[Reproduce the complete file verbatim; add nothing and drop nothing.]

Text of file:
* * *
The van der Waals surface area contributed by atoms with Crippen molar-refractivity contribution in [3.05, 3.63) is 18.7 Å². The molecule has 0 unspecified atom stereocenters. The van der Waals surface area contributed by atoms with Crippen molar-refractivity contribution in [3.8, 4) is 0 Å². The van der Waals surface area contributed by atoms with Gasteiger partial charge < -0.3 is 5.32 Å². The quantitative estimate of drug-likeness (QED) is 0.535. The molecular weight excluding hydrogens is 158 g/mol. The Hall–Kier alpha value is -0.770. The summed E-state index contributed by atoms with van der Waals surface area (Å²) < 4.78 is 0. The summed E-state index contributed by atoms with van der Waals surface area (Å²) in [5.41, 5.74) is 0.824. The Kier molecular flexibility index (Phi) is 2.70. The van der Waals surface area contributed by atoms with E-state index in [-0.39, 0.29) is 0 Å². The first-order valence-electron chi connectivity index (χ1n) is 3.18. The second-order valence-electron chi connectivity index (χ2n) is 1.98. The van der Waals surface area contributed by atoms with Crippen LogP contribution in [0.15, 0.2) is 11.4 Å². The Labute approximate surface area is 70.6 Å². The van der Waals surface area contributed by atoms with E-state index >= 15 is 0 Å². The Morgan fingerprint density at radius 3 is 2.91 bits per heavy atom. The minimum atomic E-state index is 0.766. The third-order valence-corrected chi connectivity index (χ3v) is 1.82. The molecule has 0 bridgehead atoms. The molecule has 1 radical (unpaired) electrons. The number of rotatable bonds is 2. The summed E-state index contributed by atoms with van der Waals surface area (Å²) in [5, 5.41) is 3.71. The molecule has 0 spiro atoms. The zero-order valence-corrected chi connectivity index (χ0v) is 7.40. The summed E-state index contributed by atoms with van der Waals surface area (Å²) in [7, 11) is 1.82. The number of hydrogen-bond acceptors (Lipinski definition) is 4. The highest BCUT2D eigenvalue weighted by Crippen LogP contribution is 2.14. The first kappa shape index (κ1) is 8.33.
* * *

The van der Waals surface area contributed by atoms with Crippen molar-refractivity contribution in [3.05, 3.63) is 18.7 Å². The molecule has 0 unspecified atom stereocenters. The van der Waals surface area contributed by atoms with Crippen molar-refractivity contribution in [3.8, 4) is 0 Å². The van der Waals surface area contributed by atoms with Gasteiger partial charge < -0.3 is 5.32 Å². The quantitative estimate of drug-likeness (QED) is 0.535. The molecular weight excluding hydrogens is 158 g/mol. The Hall–Kier alpha value is -0.770. The summed E-state index contributed by atoms with van der Waals surface area (Å²) < 4.78 is 0. The summed E-state index contributed by atoms with van der Waals surface area (Å²) in [5.41, 5.74) is 0.824. The Kier molecular flexibility index (Phi) is 2.70. The van der Waals surface area contributed by atoms with E-state index in [-0.39, 0.29) is 0 Å². The first-order valence-electron chi connectivity index (χ1n) is 3.18. The second-order valence-electron chi connectivity index (χ2n) is 1.98. The van der Waals surface area contributed by atoms with Crippen LogP contribution in [0.15, 0.2) is 11.4 Å². The Labute approximate surface area is 70.6 Å². The van der Waals surface area contributed by atoms with E-state index >= 15 is 0 Å². The Morgan fingerprint density at radius 3 is 2.91 bits per heavy atom. The minimum atomic E-state index is 0.766. The third-order valence-corrected chi connectivity index (χ3v) is 1.82. The molecule has 0 bridgehead atoms. The molecule has 1 radical (unpaired) electrons. The number of rotatable bonds is 2. The summed E-state index contributed by atoms with van der Waals surface area (Å²) in [5, 5.41) is 3.71. The molecule has 0 spiro atoms. The zero-order valence-corrected chi connectivity index (χ0v) is 7.40. The summed E-state index contributed by atoms with van der Waals surface area (Å²) in [7, 11) is 1.82. The number of hydrogen-bond acceptors (Lipinski definition) is 4. The highest BCUT2D eigenvalue weighted by Crippen LogP contribution is 2.14. The first kappa shape index (κ1) is 8.33.